For a long time, that was a surprisingly difficult question to answer. Until recently, the parties didn’t report attendance figures, only “state delegate equivalents,” using complex formulas to translate the caucus-night results into state convention delegates. Individual precincts didn’t always keep close counts of how many people caucused, or if anyone left early. Add in that 17-year-olds can caucus if they’ll turn 18 by Election Day, and the difficulties in reliably calculating turnout become clear.
Notwithstanding all that, the Iowa Caucus Project of Drake University estimated that in the 2004 Democratic caucuses and the 2008 and 2012 Republican caucuses, roughly 20% of registered party members participated. In the 2008 Democratic caucus, nearly 40% of eligible Democrats took part.
In 2016, 186,874 Iowans participated in the Republican caucus and 171,109 participated in the Democratic caucus, both held on Feb. 1. On that date, according to the Iowa secretary of state’s office, there were 586,835 active registered Democratic voters and 615,763 active Republican registered voters. That works out to 30.3% of eligible Republicans and 29.2% of eligible Democrats participating in the caucuses, or 18.5% of the state’s total 1,937,317 active registered voters. (By comparison, in 2016, turnout averaged 29.3% across all the Democratic and Republican primaries.)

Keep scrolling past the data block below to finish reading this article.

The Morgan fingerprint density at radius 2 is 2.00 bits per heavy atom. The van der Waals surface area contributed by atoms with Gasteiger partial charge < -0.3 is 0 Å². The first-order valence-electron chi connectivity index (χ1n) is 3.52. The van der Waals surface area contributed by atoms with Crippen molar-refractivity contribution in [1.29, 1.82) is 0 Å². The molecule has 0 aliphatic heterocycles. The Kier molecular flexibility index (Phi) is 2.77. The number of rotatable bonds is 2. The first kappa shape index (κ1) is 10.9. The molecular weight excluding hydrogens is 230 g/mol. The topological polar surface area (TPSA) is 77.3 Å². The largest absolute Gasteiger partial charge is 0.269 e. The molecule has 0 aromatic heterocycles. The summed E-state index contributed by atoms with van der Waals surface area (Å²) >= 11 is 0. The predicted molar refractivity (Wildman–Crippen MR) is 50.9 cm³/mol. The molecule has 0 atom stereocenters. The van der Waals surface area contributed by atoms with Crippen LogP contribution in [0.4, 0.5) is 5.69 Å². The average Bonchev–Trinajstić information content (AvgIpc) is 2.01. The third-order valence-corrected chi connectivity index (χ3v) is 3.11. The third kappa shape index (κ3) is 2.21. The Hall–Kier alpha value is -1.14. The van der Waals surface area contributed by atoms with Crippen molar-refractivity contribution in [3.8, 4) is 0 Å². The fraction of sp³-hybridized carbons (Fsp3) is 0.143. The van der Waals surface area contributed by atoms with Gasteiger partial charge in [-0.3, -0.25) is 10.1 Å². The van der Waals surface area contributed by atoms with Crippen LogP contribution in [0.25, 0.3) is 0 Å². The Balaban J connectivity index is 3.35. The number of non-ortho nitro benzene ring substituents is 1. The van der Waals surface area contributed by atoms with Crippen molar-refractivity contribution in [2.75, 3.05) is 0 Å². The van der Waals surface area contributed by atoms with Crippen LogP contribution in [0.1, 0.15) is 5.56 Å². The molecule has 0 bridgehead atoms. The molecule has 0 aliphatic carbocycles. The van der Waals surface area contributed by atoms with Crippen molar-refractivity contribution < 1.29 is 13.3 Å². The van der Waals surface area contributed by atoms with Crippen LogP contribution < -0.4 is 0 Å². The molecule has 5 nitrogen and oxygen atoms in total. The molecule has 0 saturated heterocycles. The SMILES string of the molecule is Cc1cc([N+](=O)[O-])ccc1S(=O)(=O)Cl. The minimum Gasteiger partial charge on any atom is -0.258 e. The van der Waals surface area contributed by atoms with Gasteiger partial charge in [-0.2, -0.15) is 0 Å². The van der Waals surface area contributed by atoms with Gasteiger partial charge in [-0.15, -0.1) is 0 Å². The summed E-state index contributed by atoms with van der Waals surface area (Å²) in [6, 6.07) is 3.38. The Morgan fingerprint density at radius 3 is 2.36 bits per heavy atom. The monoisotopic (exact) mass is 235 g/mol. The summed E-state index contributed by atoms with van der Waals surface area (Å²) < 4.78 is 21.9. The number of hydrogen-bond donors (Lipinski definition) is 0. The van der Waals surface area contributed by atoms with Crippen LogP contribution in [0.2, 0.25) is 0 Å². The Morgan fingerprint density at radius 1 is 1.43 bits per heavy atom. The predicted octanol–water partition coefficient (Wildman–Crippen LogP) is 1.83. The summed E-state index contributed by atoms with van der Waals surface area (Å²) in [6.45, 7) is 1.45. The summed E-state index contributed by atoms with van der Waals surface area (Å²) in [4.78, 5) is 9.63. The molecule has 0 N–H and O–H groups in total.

As of Jan. 2, 2020, according to the secretary of state’s office, there were 2,017,205 active registered voters in Iowa. 614,519 (30.5%) were registered Democrats, 639,969 (31.7%) were registered Republicans, and the rest were independents or members of other parties.
How will we know who wins?
That can also be confusing. Consider the Republican caucuses, which historically have combined a nonbinding secret preference vote along with the delegate-selection process. In 2012, state GOP officials first declared Mitt Romney the winner of the preference vote by eight votes, then two weeks later said Rick Santorum had won by 34 votes. In the end, though, Ron Paul won a majority of Iowa’s national convention delegates, despite finishing third in the preference vote.